Trump (and Cicero) on torture
Mr Trump’s confidence that torture works (and Mr Nuttall’s suggestion that he would be ‘OK’ with waterboarding) brings to mind Greco-Roman practice.
Leaving aside the issue of torture as punishment (and the most gruesome ‘executions’ in amphitheatres amounted to that), the most striking and disconcerting use of torture in both Athens and Rome was that applied to slaves – in particular the apparent insistence that slaves could only give evidence in judicial cases under torture (that is: not that it was allowed to torture them, but that torture was obligatory).
There has been all kind of modern debate on this. Was the rule, if rule it was, really applied consistently? Did it loosen up over time (in Rome the answer to that is both yes and no)? How was it limited (it was not allowed, for example, to torture a slave to death – if only because it deprived the owner of his or her property)? What forms of torture were applied? The answer to that, so far as I know, does not include waterboarding. Various forms of ‘racking’ seem to have been popular. And indeed, in a way that might awfully appeal to some of today’s supporters of the practice, some of the violence appears to have been privatised or contracted out. There is a Roman inscription from Puteoli that outlines the contractual duties of the torturing company (who doubled as undertakers), including that they should provide their own equipment. (It’s L’Année Epigraphique 1971, 88 if you want to look it up.)
But perhaps more interesting is the fact that many ancient commenters who talk about this, Cicero included, questioned exactly what we question. How reliable is the evidence that you extract in this way? It seems to have widely accepted that it really wasn’t reliable at all. Indeed what must underlie this is not a desire to get to the facts, but to demonstrate physically the power relations within ancient society, and to make absolutely clear under what conditions different people had a right to speak.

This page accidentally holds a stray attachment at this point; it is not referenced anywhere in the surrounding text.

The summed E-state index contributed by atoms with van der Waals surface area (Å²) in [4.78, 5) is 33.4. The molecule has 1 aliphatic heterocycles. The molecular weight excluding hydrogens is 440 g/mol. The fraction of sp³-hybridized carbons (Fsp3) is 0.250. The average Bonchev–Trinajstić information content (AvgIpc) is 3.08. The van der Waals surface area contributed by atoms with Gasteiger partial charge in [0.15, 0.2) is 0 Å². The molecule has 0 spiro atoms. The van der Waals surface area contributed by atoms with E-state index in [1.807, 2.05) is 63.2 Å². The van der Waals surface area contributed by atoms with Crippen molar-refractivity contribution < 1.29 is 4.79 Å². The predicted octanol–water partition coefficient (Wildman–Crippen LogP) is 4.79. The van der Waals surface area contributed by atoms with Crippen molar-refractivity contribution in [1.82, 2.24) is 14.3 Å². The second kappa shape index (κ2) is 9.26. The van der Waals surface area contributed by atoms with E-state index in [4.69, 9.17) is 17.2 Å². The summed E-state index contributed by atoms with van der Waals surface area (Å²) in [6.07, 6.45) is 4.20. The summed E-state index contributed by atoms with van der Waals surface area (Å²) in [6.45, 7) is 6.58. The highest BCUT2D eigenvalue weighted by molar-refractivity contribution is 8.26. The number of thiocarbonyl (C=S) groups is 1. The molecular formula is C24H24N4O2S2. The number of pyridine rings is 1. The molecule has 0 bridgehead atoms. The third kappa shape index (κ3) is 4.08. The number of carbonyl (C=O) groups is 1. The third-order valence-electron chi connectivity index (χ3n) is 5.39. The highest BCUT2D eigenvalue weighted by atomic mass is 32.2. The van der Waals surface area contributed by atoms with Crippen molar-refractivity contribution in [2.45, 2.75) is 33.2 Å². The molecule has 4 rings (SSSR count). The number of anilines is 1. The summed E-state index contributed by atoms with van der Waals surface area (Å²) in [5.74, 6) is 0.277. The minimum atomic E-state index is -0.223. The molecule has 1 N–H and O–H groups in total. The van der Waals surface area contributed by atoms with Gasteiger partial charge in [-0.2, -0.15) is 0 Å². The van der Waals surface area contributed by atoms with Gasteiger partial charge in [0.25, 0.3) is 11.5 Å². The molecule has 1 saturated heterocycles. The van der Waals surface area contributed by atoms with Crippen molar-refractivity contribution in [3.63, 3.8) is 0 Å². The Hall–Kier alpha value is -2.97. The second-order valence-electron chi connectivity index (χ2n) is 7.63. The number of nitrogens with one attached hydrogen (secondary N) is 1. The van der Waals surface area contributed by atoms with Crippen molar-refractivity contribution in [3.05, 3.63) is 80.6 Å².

Which presumably is what underlies Mr Trump’s enthusiasm for it, in addition to an inability to think things through.
To ignore the ethics of it for a moment, I find the standard pro-torture argument completely fuddled. You find it commonly said that, awful as it might be, if it saves the life of one innocent US/UK citizen, then it is worth it. BUT hang on. If torture, as many of the ancients realised, produces unreliable information (or, just as bad, a mixture of reliable and unreliable information that you cannot tell apart) then it is likely to put the lives of those innocent US/UK citizens at risk, not save them. It sends the authorities scuttling off to pursue the wrong people, while taking their eyes off the ones who are planning something. It directs the limited resources we have (and however much cash you invest, they always will be limited) to the wrong targets.
In the attempts to combat the threat of terrorism, wrong information is deadly.
Photo Larry Downing
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